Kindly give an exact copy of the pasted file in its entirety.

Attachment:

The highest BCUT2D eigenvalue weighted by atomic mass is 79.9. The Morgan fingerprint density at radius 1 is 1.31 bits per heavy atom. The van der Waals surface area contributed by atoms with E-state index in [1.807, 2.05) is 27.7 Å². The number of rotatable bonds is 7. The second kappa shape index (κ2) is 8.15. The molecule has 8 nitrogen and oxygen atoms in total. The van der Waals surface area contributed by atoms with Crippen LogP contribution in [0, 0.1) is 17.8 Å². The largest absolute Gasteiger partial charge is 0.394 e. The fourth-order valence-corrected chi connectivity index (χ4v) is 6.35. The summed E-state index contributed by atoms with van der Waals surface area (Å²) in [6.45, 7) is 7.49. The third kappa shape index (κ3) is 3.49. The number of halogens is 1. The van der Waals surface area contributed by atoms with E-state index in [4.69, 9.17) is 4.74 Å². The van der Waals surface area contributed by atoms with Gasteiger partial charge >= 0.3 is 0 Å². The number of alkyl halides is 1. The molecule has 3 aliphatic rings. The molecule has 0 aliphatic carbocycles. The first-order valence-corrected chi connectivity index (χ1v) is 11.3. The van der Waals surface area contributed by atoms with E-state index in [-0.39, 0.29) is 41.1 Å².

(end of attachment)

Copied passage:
The highest BCUT2D eigenvalue weighted by atomic mass is 79.9. The Morgan fingerprint density at radius 1 is 1.31 bits per heavy atom. The van der Waals surface area contributed by atoms with E-state index in [1.807, 2.05) is 27.7 Å². The number of rotatable bonds is 7. The second kappa shape index (κ2) is 8.15. The molecule has 8 nitrogen and oxygen atoms in total. The van der Waals surface area contributed by atoms with Crippen LogP contribution in [0, 0.1) is 17.8 Å². The largest absolute Gasteiger partial charge is 0.394 e. The fourth-order valence-corrected chi connectivity index (χ4v) is 6.35. The summed E-state index contributed by atoms with van der Waals surface area (Å²) in [6.45, 7) is 7.49. The third kappa shape index (κ3) is 3.49. The number of halogens is 1. The van der Waals surface area contributed by atoms with E-state index in [4.69, 9.17) is 4.74 Å². The van der Waals surface area contributed by atoms with Gasteiger partial charge >= 0.3 is 0 Å². The number of alkyl halides is 1. The molecule has 3 aliphatic rings. The molecule has 0 aliphatic carbocycles. The first-order valence-corrected chi connectivity index (χ1v) is 11.3. The van der Waals surface area contributed by atoms with E-state index in [-0.39, 0.29) is 41.1 Å².